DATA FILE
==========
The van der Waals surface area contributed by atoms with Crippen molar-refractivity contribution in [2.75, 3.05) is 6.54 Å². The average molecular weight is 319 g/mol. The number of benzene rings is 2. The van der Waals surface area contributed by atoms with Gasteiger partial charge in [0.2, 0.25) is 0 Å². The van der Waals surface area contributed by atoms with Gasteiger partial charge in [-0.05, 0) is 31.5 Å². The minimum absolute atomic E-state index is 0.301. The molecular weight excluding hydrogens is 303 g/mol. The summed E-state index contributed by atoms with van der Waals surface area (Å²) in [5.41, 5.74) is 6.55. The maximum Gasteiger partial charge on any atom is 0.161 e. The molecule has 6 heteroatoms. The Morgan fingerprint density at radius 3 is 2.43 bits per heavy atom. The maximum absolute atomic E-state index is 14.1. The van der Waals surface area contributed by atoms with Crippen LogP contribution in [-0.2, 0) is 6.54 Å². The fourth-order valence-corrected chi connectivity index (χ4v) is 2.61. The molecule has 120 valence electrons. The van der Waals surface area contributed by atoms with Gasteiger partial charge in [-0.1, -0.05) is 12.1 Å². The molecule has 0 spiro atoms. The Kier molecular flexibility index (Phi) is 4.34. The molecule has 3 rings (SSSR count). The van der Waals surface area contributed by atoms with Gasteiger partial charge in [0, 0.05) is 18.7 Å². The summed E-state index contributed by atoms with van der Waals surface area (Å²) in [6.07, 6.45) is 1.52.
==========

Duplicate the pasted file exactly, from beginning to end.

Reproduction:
The van der Waals surface area contributed by atoms with Crippen molar-refractivity contribution in [2.75, 3.05) is 6.54 Å². The average molecular weight is 319 g/mol. The number of benzene rings is 2. The van der Waals surface area contributed by atoms with Gasteiger partial charge in [0.2, 0.25) is 0 Å². The van der Waals surface area contributed by atoms with Gasteiger partial charge in [-0.05, 0) is 31.5 Å². The minimum absolute atomic E-state index is 0.301. The molecular weight excluding hydrogens is 303 g/mol. The summed E-state index contributed by atoms with van der Waals surface area (Å²) in [5.41, 5.74) is 6.55. The maximum Gasteiger partial charge on any atom is 0.161 e. The molecule has 6 heteroatoms. The Morgan fingerprint density at radius 3 is 2.43 bits per heavy atom. The maximum absolute atomic E-state index is 14.1. The van der Waals surface area contributed by atoms with Crippen LogP contribution in [-0.2, 0) is 6.54 Å². The fourth-order valence-corrected chi connectivity index (χ4v) is 2.61. The molecule has 120 valence electrons. The van der Waals surface area contributed by atoms with Gasteiger partial charge in [-0.1, -0.05) is 12.1 Å². The molecule has 0 spiro atoms. The Kier molecular flexibility index (Phi) is 4.34. The molecule has 3 rings (SSSR count). The van der Waals surface area contributed by atoms with Gasteiger partial charge in [0, 0.05) is 18.7 Å². The summed E-state index contributed by atoms with van der Waals surface area (Å²) in [6.07, 6.45) is 1.52.